None of the EU missions that Ireland has opted to deploy on are any different to previous UN type missions that forces have been deployed on. There’s no difference to the Rangers operating in Mali with other EU nations than them operating in East Timor with the Australian SAS back in the day for example.

geoff
geoff
1 month ago
Reply to  John Clark

..not much fun in Stalingrad 😂 

Mark
Mark
1 month ago
Reply to  Goldilocks

Didn’t the RN have a few hulls laid up for a while due to manpower issues not a very long time ago?

Christopher Allen
Christopher Allen
1 month ago
Reply to  Mark

Yeah but Britain’s manpower issues was less to do with people not wanting to join, but due to poor retainment of personnel and Capita’s incompetence in handing recruitment, which saw almost 45% of new applicants drop out very early on due to capita taking forever to get those applicants further along the recruitment process.

Mark
Mark
1 month ago

Thats not much different to the situation the DF face, retention is the major issue (brought on in part due to the effects of a pension change back in the late 90s finally hitting that generation of service personnel), enlistment isn’t terrible but there is drop outs and even then newly trained personnel take time to train for specialist areas like the engineering section which has been hard hit in the NS.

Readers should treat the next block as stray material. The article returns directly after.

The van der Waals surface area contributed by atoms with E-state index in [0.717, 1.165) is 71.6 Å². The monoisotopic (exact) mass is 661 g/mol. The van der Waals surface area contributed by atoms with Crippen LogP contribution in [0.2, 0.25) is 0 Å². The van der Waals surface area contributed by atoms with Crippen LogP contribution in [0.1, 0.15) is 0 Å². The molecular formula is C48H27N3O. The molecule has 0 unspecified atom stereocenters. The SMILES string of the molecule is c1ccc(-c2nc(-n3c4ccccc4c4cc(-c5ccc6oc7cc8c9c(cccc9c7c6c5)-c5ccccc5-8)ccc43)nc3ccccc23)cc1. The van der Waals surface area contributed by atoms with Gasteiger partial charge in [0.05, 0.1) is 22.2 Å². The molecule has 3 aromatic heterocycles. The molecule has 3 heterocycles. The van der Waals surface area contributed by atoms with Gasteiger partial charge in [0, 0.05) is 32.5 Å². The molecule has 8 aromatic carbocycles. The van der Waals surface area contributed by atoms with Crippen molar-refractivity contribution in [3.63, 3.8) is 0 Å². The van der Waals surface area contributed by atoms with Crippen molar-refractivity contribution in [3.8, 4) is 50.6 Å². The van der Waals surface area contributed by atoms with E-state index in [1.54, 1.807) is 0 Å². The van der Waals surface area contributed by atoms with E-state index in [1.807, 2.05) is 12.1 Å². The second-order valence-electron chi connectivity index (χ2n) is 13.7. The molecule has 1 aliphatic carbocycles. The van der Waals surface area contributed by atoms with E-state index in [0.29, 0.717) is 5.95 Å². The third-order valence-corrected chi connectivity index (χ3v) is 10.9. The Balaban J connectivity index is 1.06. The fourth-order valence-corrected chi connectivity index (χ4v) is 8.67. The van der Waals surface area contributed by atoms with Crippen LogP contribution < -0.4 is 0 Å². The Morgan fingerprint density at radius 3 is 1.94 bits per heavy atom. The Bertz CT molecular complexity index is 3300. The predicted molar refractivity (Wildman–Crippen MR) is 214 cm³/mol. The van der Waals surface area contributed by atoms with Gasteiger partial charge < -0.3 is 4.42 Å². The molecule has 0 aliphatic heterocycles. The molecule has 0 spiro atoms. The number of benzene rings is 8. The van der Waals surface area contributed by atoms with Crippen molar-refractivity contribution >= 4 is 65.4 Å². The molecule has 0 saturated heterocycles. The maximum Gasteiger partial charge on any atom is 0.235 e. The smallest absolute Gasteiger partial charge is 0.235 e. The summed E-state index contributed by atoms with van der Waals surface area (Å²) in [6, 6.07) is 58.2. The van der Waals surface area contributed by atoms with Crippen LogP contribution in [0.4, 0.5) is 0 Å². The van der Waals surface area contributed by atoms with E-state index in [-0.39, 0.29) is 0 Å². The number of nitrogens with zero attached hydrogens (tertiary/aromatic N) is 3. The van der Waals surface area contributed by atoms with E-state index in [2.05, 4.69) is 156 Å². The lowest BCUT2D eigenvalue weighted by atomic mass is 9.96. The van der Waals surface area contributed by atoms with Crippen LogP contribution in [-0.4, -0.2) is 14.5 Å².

Ron Stateside
Ron Stateside
1 month ago

I’ll just add that here in the States, with St. Patrick’s Day and all, it would come as a shock to most people that the Irish were neutral in WWII.

Spyinthesky
Spyinthesky
1 month ago
Reply to  Ron Stateside

It might then be a shock to them even more to learn that Roosevelt wanted to embark on a take over of Irish ports to try to reduce loses in the Battle of the Atlantic. A certain irony that it was Churchill who persuaded him not to embark on that particular controversial policy which would likely have been counter productive endangering (secretly) for example over flights of Irish territory of anti submarine and indeed fighters too for easier access to the Atlantic from Northern Ireland.

Mark
Mark
1 month ago
Reply to  Spyinthesky

It wasn’t Churchill, he’d backed invasion in 1940/41 along with offering NI if we joined. It was mainly his cabinet and the Dominions that sat on him until he gave up the idea. The US-Irish relationship was awful throughout the war.

Ian Skinner
Ian Skinner
1 month ago
Reply to  Mark

the US essentially blockaded Eire prior to D-Day in order to prevent them leaking any info to the Germans.

Mark
Mark
1 month ago
Reply to  Ian Skinner

Not really no. It was the U.K. that stopped ships coming to Ireland earlier in the war, the US and U.K. did demand that we take away the radio transmitters from the German embassy but that was about it. Other than that things went on as normal, like the Blacksod weather report, or the numbering of the observation posts for US flights or the widespread “gaming” of the internment system.

John Clark
John Clark